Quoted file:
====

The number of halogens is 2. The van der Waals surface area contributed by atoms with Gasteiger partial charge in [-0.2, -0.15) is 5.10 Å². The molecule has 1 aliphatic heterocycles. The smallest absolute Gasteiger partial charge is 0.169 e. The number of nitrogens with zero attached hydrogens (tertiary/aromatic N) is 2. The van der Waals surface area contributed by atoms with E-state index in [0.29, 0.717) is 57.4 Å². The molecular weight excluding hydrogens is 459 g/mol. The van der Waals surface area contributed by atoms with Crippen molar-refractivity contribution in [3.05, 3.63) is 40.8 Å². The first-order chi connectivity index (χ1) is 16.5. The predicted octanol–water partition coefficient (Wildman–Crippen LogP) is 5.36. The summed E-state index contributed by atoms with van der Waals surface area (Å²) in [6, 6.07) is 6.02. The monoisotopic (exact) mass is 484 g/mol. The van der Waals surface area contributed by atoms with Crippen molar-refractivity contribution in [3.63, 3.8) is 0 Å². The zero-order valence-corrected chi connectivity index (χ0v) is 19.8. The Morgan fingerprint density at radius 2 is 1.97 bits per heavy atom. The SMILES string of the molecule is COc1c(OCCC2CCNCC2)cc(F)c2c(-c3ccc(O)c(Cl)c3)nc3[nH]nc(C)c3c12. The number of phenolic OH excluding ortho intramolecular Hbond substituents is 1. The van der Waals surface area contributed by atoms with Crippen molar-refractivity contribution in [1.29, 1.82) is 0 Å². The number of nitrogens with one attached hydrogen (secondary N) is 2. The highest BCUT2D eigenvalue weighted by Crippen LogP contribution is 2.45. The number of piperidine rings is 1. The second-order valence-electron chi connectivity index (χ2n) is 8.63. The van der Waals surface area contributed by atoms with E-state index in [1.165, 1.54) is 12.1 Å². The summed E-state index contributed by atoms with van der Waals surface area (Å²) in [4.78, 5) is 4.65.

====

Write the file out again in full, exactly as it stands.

The number of halogens is 2. The van der Waals surface area contributed by atoms with Gasteiger partial charge in [-0.2, -0.15) is 5.10 Å². The molecule has 1 aliphatic heterocycles. The smallest absolute Gasteiger partial charge is 0.169 e. The number of nitrogens with zero attached hydrogens (tertiary/aromatic N) is 2. The van der Waals surface area contributed by atoms with E-state index in [0.29, 0.717) is 57.4 Å². The molecular weight excluding hydrogens is 459 g/mol. The van der Waals surface area contributed by atoms with Crippen molar-refractivity contribution in [3.05, 3.63) is 40.8 Å². The first-order chi connectivity index (χ1) is 16.5. The predicted octanol–water partition coefficient (Wildman–Crippen LogP) is 5.36. The summed E-state index contributed by atoms with van der Waals surface area (Å²) in [6, 6.07) is 6.02. The monoisotopic (exact) mass is 484 g/mol. The van der Waals surface area contributed by atoms with Crippen molar-refractivity contribution in [3.63, 3.8) is 0 Å². The zero-order valence-corrected chi connectivity index (χ0v) is 19.8. The Morgan fingerprint density at radius 2 is 1.97 bits per heavy atom. The SMILES string of the molecule is COc1c(OCCC2CCNCC2)cc(F)c2c(-c3ccc(O)c(Cl)c3)nc3[nH]nc(C)c3c12. The number of phenolic OH excluding ortho intramolecular Hbond substituents is 1. The van der Waals surface area contributed by atoms with Crippen molar-refractivity contribution in [1.29, 1.82) is 0 Å². The number of nitrogens with one attached hydrogen (secondary N) is 2. The highest BCUT2D eigenvalue weighted by Crippen LogP contribution is 2.45. The number of piperidine rings is 1. The second-order valence-electron chi connectivity index (χ2n) is 8.63. The van der Waals surface area contributed by atoms with E-state index in [1.165, 1.54) is 12.1 Å². The summed E-state index contributed by atoms with van der Waals surface area (Å²) in [4.78, 5) is 4.65.